In 2021, credit The card statement is routinely loaded with monthly charges: Netflix For video, Spotify For music, Xbox Games Pass To play, Peloton For fitness – and so on, food kits, wine boxes, and so on High protein, low-carb cereal. Financial services company UBS Guess That “subscription economy,” driven by epidemic-induced changes in buying habits, will grow 18 percent annually for the next four years, reaching 1.5 1.5 trillion in 2025.
Now car manufacturers want to join the party.
The idea is simple: we’ll sell you a car with a dash cam, or it could be hands-free, or it could train you with telematics data to be a better driver. But if you really want to Use Any new toy, you have to pay extra. Credit Tesla To popularize the idea that cars can be updated with software even after they have gone too far.
General Motors told investors this month that subscription services could bring in $ 20 billion to 25 25 billion annually by 2030. The company says 4.2 million customers have already paid for its Onster security services, including an app that costs 15 15. Electric car startup Rivian A recent financial filing said it could bring an additional $ 15,500 to the life of each vehicle, including software-enabled services, including an autonomous driving feature and a subscription to infotainment, internet connection and diagnostics. BMW There was buzz and excitement last summer over plans to charge via subscription fees for features like heated seats. In the United States, Automaker offers subscriptions to an onboard dash cam and a remote car starter.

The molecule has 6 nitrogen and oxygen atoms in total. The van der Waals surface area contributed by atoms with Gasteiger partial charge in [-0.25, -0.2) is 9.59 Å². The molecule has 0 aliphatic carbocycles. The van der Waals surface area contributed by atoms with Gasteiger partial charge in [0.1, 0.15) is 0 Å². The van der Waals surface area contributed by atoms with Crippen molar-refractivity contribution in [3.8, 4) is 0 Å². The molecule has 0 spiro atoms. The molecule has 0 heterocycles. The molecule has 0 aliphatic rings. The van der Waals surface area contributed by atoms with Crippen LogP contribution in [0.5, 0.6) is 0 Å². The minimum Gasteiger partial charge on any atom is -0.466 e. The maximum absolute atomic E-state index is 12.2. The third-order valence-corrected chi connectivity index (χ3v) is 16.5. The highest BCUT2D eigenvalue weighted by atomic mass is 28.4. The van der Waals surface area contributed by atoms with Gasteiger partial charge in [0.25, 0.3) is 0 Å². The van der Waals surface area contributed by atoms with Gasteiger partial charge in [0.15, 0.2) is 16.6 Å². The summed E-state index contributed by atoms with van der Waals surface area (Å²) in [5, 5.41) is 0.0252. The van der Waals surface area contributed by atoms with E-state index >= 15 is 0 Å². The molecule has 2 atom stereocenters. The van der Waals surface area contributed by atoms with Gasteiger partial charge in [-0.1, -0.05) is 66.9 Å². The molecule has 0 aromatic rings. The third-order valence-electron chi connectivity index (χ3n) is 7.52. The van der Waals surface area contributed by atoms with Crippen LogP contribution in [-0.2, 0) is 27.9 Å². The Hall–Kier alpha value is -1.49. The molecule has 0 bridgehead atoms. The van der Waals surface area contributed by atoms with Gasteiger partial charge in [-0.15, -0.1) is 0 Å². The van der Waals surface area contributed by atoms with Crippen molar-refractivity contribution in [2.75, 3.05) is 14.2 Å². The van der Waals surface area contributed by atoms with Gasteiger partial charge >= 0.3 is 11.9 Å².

Over the past few years, automotive companies have “planned to transform from an industry that sells goods to an industry that sells services and products,” says Brian Irwin, head of automotive and mobility practices at Consultant Accenter. Today’s vehicles come with multiple computer chips, cameras and sensors – and thus, an interesting opportunity to use detailed information in both creating and selling new products.
The industry’s move towards electrification may make the concept more attractive. “Consumers are looking at EVs as a new technology that enables new things,” said Alan Wexler, who oversees services and data insights at General Motors. This means that they are willing to think about paying for the car in a new way. In fact, if you start thinking of your wheels as a “platform”, a device like a smartphone that will need to purchase some extra apps to fit nicely into your life, if car manufacturers like it.